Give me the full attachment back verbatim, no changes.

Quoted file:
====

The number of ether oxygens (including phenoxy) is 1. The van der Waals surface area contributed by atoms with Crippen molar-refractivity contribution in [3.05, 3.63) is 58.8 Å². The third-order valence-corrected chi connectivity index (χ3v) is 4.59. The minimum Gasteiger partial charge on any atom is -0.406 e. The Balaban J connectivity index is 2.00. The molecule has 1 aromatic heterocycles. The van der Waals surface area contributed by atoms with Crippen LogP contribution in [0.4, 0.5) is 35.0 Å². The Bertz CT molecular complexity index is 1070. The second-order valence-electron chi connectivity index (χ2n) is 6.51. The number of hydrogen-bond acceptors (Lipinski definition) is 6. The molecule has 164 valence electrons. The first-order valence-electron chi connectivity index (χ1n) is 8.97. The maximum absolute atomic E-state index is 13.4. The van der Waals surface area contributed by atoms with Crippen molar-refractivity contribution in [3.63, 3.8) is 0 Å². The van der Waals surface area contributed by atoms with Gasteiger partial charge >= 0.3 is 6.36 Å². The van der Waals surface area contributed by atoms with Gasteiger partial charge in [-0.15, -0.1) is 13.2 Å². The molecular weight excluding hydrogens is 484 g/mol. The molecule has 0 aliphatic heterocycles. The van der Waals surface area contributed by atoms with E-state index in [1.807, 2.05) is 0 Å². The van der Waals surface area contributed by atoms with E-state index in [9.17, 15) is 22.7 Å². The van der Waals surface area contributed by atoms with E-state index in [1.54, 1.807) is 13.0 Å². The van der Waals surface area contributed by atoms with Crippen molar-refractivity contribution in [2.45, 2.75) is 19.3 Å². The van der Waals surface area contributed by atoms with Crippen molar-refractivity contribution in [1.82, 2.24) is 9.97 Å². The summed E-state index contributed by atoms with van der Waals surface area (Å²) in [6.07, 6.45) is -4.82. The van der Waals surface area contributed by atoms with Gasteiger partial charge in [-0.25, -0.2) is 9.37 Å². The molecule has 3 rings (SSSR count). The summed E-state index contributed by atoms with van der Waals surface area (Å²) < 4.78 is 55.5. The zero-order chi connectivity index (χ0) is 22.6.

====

The number of ether oxygens (including phenoxy) is 1. The van der Waals surface area contributed by atoms with Crippen molar-refractivity contribution in [3.05, 3.63) is 58.8 Å². The third-order valence-corrected chi connectivity index (χ3v) is 4.59. The minimum Gasteiger partial charge on any atom is -0.406 e. The Balaban J connectivity index is 2.00. The molecule has 1 aromatic heterocycles. The van der Waals surface area contributed by atoms with Crippen LogP contribution in [0.4, 0.5) is 35.0 Å². The Bertz CT molecular complexity index is 1070. The second-order valence-electron chi connectivity index (χ2n) is 6.51. The number of hydrogen-bond acceptors (Lipinski definition) is 6. The molecule has 164 valence electrons. The first-order valence-electron chi connectivity index (χ1n) is 8.97. The maximum absolute atomic E-state index is 13.4. The van der Waals surface area contributed by atoms with Crippen molar-refractivity contribution in [3.63, 3.8) is 0 Å². The van der Waals surface area contributed by atoms with Gasteiger partial charge >= 0.3 is 6.36 Å². The van der Waals surface area contributed by atoms with Gasteiger partial charge in [-0.15, -0.1) is 13.2 Å². The molecular weight excluding hydrogens is 484 g/mol. The molecule has 0 aliphatic heterocycles. The van der Waals surface area contributed by atoms with E-state index in [1.807, 2.05) is 0 Å². The van der Waals surface area contributed by atoms with E-state index in [9.17, 15) is 22.7 Å². The van der Waals surface area contributed by atoms with E-state index in [1.54, 1.807) is 13.0 Å². The van der Waals surface area contributed by atoms with Crippen molar-refractivity contribution in [2.45, 2.75) is 19.3 Å². The van der Waals surface area contributed by atoms with Crippen molar-refractivity contribution in [1.82, 2.24) is 9.97 Å². The summed E-state index contributed by atoms with van der Waals surface area (Å²) in [6.07, 6.45) is -4.82. The van der Waals surface area contributed by atoms with Gasteiger partial charge in [-0.25, -0.2) is 9.37 Å². The molecule has 3 rings (SSSR count). The summed E-state index contributed by atoms with van der Waals surface area (Å²) < 4.78 is 55.5. The zero-order chi connectivity index (χ0) is 22.6.